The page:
Reed Four is cut from a Midwest cloth, using that to the best of their advantage. “Old Piano,” “How I Feel For Me,” and “Drive,” all singles, serve a unique visual purpose.
An Original Film from Reed Four
Created to be played in succession with one another, the trilogy acts as a short film through their respective videos. In the words of the band, “this plays out like a short film and summarizes the themes and lyrical content from the entire album.” Topics covered in the film are heavy, equally represented, and diverse.
The first, “Old Piano”, is a fun way to start things off. The editing is fun and fresh, as is the house party taking place. The song itself is upbeat. Vocals are drifty, yet brave. There’s instruments that suggest a psych rock kind of inspiration behind the song. Everyone is enjoying themselves. A sick round of trampolining ensues. All in all, it’s a grand time and fun to watch.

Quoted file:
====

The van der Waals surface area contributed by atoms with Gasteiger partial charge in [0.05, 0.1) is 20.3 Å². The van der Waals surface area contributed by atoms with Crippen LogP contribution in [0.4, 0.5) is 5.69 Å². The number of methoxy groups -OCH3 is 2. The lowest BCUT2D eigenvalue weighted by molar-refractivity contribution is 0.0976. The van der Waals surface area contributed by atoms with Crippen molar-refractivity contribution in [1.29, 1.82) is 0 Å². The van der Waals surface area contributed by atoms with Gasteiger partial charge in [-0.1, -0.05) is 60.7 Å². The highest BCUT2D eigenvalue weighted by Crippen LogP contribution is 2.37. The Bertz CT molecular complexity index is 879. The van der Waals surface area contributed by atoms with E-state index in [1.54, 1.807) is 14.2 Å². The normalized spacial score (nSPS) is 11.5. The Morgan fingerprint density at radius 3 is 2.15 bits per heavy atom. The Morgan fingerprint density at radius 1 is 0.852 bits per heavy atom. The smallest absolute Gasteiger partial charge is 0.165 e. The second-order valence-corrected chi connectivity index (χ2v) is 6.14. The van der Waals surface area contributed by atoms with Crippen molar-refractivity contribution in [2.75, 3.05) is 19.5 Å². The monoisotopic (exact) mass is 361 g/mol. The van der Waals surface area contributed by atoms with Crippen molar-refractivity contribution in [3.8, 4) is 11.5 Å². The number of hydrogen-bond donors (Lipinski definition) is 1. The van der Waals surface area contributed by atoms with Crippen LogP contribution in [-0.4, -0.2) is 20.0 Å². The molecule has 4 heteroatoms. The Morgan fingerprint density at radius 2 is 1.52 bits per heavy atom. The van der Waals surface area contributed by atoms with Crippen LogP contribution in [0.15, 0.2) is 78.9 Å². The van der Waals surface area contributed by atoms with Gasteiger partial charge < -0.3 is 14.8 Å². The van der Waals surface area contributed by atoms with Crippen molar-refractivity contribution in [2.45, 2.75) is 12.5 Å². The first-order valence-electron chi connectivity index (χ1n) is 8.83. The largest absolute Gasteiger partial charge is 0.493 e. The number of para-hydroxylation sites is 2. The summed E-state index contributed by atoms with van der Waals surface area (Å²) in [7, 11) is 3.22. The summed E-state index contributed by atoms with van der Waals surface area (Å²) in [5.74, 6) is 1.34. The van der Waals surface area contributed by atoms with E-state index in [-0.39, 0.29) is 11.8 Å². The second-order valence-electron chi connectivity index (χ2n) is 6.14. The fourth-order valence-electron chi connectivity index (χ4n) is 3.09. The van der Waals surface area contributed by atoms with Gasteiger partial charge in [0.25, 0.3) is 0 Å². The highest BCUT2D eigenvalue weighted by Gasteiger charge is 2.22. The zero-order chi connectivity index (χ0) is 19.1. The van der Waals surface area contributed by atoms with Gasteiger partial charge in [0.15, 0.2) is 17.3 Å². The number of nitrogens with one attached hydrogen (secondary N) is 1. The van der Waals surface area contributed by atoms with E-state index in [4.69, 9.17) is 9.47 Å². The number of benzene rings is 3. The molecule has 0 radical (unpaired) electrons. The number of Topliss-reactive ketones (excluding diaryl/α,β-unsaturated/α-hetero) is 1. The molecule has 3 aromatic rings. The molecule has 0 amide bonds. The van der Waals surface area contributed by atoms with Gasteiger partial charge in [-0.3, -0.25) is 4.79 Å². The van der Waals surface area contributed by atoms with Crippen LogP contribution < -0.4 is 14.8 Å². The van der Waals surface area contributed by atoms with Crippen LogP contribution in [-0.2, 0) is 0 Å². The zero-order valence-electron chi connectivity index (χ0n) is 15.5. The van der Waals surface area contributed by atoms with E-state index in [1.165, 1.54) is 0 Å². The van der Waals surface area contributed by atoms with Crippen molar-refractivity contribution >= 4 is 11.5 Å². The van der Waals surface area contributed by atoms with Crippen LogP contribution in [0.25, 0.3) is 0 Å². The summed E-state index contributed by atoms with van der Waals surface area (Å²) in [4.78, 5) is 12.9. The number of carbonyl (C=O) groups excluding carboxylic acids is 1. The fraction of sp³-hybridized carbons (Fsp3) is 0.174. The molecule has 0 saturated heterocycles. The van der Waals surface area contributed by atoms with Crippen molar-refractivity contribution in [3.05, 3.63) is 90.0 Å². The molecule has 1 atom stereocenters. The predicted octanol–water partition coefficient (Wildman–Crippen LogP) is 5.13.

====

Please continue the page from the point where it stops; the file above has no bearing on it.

Indiana’s finest fireworks start going off near the end and a couple holds hands as they watch. As the second notion in the film plays out however, audiences see the couple not working out. The mood is definitely a shift from the upbeat party. The music is somber, vocals more elongated and in tune with a depressing ’70s rock build.
Recovery in More Ways than One
As the two former partners say their goodbyes, the woman of the relationship turns to her friends. The group hangs out and she slowly remembers herself again, coming into a new sense of self. The song’s depth is shown here, and the second wave has just as much meaning as the first.
As the third and final part of the trilogy rolls in, the focus is primarily on the male from the former relationship. Viewers are exposed to how he’s handling things. This is where elements get theatrical and dramatic. The message is clear: wanting to escape and live a dream for self-fulfillment. The vocals offer so much clarity — a perfect fit for the finale. The main aspect of the video is running or driving away. For fresh air, for answers, for good…for something.
What is clear about Reed Four is their sound and invitation for interpretation. The film ends on beautiful vocalization and personal unity.